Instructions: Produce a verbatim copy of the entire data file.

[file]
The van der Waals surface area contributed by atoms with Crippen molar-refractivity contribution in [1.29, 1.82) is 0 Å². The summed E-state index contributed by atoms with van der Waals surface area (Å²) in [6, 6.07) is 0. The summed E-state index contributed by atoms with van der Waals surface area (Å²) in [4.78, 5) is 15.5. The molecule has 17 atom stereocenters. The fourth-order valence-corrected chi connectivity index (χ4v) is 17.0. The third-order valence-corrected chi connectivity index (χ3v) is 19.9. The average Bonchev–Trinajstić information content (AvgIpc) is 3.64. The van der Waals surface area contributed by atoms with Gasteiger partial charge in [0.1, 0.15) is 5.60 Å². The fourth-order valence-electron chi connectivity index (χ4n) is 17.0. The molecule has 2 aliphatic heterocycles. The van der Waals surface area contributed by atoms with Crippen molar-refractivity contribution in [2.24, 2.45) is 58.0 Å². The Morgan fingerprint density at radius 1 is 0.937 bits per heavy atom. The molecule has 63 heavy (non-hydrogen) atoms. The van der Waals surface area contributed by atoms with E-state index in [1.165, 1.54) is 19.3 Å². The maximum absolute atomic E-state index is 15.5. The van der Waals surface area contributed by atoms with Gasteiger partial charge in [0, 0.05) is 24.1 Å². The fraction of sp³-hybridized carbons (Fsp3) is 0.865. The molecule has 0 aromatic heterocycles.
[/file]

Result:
The van der Waals surface area contributed by atoms with Crippen molar-refractivity contribution in [1.29, 1.82) is 0 Å². The summed E-state index contributed by atoms with van der Waals surface area (Å²) in [6, 6.07) is 0. The summed E-state index contributed by atoms with van der Waals surface area (Å²) in [4.78, 5) is 15.5. The molecule has 17 atom stereocenters. The fourth-order valence-corrected chi connectivity index (χ4v) is 17.0. The third-order valence-corrected chi connectivity index (χ3v) is 19.9. The average Bonchev–Trinajstić information content (AvgIpc) is 3.64. The van der Waals surface area contributed by atoms with Gasteiger partial charge in [0.1, 0.15) is 5.60 Å². The fourth-order valence-electron chi connectivity index (χ4n) is 17.0. The molecule has 2 aliphatic heterocycles. The van der Waals surface area contributed by atoms with Crippen molar-refractivity contribution in [2.24, 2.45) is 58.0 Å². The Morgan fingerprint density at radius 1 is 0.937 bits per heavy atom. The molecule has 63 heavy (non-hydrogen) atoms. The van der Waals surface area contributed by atoms with E-state index in [1.165, 1.54) is 19.3 Å². The maximum absolute atomic E-state index is 15.5. The van der Waals surface area contributed by atoms with Gasteiger partial charge in [0, 0.05) is 24.1 Å². The fraction of sp³-hybridized carbons (Fsp3) is 0.865. The molecule has 0 aromatic heterocycles.